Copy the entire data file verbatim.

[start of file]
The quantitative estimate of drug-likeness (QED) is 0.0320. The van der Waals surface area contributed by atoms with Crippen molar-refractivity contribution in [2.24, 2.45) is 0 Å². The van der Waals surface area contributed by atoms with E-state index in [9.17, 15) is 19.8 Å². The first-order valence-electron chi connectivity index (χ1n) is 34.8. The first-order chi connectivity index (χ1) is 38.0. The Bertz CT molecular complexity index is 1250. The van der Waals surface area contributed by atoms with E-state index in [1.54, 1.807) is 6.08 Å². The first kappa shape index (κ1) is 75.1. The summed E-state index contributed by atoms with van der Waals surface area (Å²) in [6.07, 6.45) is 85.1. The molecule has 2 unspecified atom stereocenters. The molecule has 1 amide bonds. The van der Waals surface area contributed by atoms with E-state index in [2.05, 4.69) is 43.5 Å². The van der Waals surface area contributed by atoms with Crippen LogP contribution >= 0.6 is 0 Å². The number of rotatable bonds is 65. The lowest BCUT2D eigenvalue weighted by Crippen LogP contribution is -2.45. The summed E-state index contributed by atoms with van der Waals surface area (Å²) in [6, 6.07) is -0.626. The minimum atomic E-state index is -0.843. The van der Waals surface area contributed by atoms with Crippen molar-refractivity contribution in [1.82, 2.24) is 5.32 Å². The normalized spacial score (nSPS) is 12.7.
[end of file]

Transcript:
The quantitative estimate of drug-likeness (QED) is 0.0320. The van der Waals surface area contributed by atoms with Crippen molar-refractivity contribution in [2.24, 2.45) is 0 Å². The van der Waals surface area contributed by atoms with E-state index in [9.17, 15) is 19.8 Å². The first-order valence-electron chi connectivity index (χ1n) is 34.8. The first-order chi connectivity index (χ1) is 38.0. The Bertz CT molecular complexity index is 1250. The van der Waals surface area contributed by atoms with E-state index in [1.54, 1.807) is 6.08 Å². The first kappa shape index (κ1) is 75.1. The summed E-state index contributed by atoms with van der Waals surface area (Å²) in [6.07, 6.45) is 85.1. The molecule has 2 unspecified atom stereocenters. The molecule has 1 amide bonds. The van der Waals surface area contributed by atoms with E-state index in [2.05, 4.69) is 43.5 Å². The van der Waals surface area contributed by atoms with Crippen LogP contribution >= 0.6 is 0 Å². The number of rotatable bonds is 65. The lowest BCUT2D eigenvalue weighted by Crippen LogP contribution is -2.45. The summed E-state index contributed by atoms with van der Waals surface area (Å²) in [6, 6.07) is -0.626. The minimum atomic E-state index is -0.843. The van der Waals surface area contributed by atoms with Crippen molar-refractivity contribution in [1.82, 2.24) is 5.32 Å². The normalized spacial score (nSPS) is 12.7.